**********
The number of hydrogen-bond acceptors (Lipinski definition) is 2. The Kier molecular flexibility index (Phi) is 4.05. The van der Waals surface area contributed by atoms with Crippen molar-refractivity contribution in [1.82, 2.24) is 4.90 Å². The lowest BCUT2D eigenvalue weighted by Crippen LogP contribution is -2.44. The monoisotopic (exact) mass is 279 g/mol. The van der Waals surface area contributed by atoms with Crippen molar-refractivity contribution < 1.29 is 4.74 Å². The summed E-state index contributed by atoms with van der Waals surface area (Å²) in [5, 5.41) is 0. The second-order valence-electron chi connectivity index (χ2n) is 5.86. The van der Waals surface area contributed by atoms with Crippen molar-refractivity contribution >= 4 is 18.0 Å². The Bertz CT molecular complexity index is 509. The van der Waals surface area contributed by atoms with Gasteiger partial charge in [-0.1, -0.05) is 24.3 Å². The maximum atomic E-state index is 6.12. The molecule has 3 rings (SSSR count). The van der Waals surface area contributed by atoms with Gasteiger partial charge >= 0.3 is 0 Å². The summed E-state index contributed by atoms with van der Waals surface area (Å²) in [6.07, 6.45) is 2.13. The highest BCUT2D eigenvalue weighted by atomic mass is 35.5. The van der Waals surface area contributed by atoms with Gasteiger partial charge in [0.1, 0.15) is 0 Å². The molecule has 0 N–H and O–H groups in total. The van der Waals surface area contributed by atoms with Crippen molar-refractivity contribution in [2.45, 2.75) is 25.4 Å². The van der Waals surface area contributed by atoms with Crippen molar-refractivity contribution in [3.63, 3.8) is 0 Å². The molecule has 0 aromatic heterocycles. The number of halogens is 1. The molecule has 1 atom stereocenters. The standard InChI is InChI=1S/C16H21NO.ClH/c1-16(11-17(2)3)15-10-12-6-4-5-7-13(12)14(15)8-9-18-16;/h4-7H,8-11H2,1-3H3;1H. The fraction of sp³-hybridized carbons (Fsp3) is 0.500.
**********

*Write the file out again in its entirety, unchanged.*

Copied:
The number of hydrogen-bond acceptors (Lipinski definition) is 2. The Kier molecular flexibility index (Phi) is 4.05. The van der Waals surface area contributed by atoms with Crippen molar-refractivity contribution in [1.82, 2.24) is 4.90 Å². The lowest BCUT2D eigenvalue weighted by Crippen LogP contribution is -2.44. The monoisotopic (exact) mass is 279 g/mol. The van der Waals surface area contributed by atoms with Crippen molar-refractivity contribution < 1.29 is 4.74 Å². The summed E-state index contributed by atoms with van der Waals surface area (Å²) in [5, 5.41) is 0. The second-order valence-electron chi connectivity index (χ2n) is 5.86. The van der Waals surface area contributed by atoms with Crippen molar-refractivity contribution >= 4 is 18.0 Å². The Bertz CT molecular complexity index is 509. The van der Waals surface area contributed by atoms with Gasteiger partial charge in [-0.1, -0.05) is 24.3 Å². The maximum atomic E-state index is 6.12. The molecule has 3 rings (SSSR count). The van der Waals surface area contributed by atoms with Gasteiger partial charge >= 0.3 is 0 Å². The summed E-state index contributed by atoms with van der Waals surface area (Å²) in [6.07, 6.45) is 2.13. The highest BCUT2D eigenvalue weighted by atomic mass is 35.5. The van der Waals surface area contributed by atoms with Gasteiger partial charge in [0.1, 0.15) is 0 Å². The molecule has 0 N–H and O–H groups in total. The van der Waals surface area contributed by atoms with Crippen molar-refractivity contribution in [2.45, 2.75) is 25.4 Å². The van der Waals surface area contributed by atoms with Crippen molar-refractivity contribution in [3.63, 3.8) is 0 Å². The molecule has 0 aromatic heterocycles. The number of halogens is 1. The molecule has 1 atom stereocenters. The standard InChI is InChI=1S/C16H21NO.ClH/c1-16(11-17(2)3)15-10-12-6-4-5-7-13(12)14(15)8-9-18-16;/h4-7H,8-11H2,1-3H3;1H. The fraction of sp³-hybridized carbons (Fsp3) is 0.500.